Why is it when you live so close to something truly amazing and touristy, you avoid it? Antoine and I lived in rue Bosquet for 5 years, just a few minutes walk from the Eiffel Tower and yet we went up only after we moved out of Paris. Then last weekend – after 19 years of living here – we finally drove 45 minutes up the A13 to a summery Giverny, Claude Monet’s haven near the river Seine in Normandy.
The secret is to leave early and get there for opening time at 9.30am so that there’s not much of a bouchon (traffic jam) on Monet’s Japanese bridge. Last year there were 611,000 visitors so believe me, this is important. The house and gardens have been open to the public since 1980. It needed 10 years of renovation (with major donations from the USA) after the house and garden’s neglect after the Second World War.
Such a wet summer to date has been good for the lush greens of the gardens. Most of the flowers are seen in the Clos Normand, in front of the house. What a lovely idea to have an avenue of nasturtiums up to the front door. Imagine how many summer salads you could decorate with these (and eat)?
Just a few snapshots of the hundreds of flowers and plants on show. Claude Monet set to planting and sowing seeds as soon as he arrived in 1883 and his house is filled with volume upon volume of plant encyclopaedias and Japanese prints. Giverny’s talented gardeners continue to succeed in showing different varieties all through the year, as the seasons change.
You can see why the master of the Impressionists lived in this idyllic spot for nearly 46 years (1883-1926.) Seeing the water garden live for the first time, it was just as he had portrayed them in his works of art. Do you recognise them?
Unlike Japanese bridges painted in red, Monet painted his bridge in bright green. Everyone around the garden’s visitor route was transfixed on the lily pads and nymphéas, made so famous by his paintings of them started in 1897. My girls loved watching an cute ugly duckling hobbling from lily pad to the next.
There wasn’t much to visit in the house, to be honest, and there is a lack of information as to what you’re seeing. Unfortunately photos were prohibited inside. His living room was impressive and although it’s filled with replicas, it’s still incredible to think he would lie on his chaise longue, puffing on his pipe while looking up at his masterpieces. Photos of Monet are around the house.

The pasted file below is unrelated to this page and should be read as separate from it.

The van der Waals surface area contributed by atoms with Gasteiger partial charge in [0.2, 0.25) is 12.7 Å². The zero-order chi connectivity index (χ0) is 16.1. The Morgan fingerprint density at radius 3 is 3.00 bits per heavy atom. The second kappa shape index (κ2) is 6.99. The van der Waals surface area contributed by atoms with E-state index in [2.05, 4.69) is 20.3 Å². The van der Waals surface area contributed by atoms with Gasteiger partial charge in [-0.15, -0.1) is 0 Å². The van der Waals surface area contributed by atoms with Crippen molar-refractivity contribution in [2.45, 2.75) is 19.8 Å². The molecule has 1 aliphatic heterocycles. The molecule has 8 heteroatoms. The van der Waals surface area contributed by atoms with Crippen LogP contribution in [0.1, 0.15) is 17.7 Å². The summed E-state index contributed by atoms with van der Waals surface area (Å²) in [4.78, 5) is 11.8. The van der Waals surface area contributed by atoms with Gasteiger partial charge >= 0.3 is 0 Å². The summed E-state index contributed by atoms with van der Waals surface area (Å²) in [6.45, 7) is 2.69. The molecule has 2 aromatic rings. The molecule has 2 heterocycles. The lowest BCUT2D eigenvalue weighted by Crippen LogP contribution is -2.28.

Standing outside Monet’s kitchen window: somehow with lace curtains around the house or that check and shutters you can tell we’re in France. Just up the road, the Hotel Baudy welcomed guests – particularly many American painters who came to Giverny for inspiration and to meet Monet.
Where to Eat in Giverny?
The Ancien Hôtel Baudy is a great address to eat at their restaurant-brasserie. Step back in time, imagining Renoir, Rodin and Sisley dining in this legendary establishment.
For a special treat, head to chef Eric Guerin’s Michelin starred restaurant of at Le Jardin des Plumes.
Best Lilypond Paintings of Monet
To see Monet’s lilypond paintings, visit L’Orangerie Museum in Paris. For more of his paintings – including the original painting, Impression Sunrise, which gave Impressionism its name – visit the Marmottan Museum in the 16th Arrondissement.
For the perfect gourmet afternoon, follow with a visit to Pascal Caffet Chocolaterie & Patisserie (the best pralines in Paris!) in the 16th.
Giverny Picnic Spots
A short drive further up the Seine, there are many perfect picnic spots underneath a weeping willow tree where you can dangle your toes in the River Seine.
Alternatively, further up the road in Vernon, is the perfect, romantic picnic spot amongst the geese and ducks!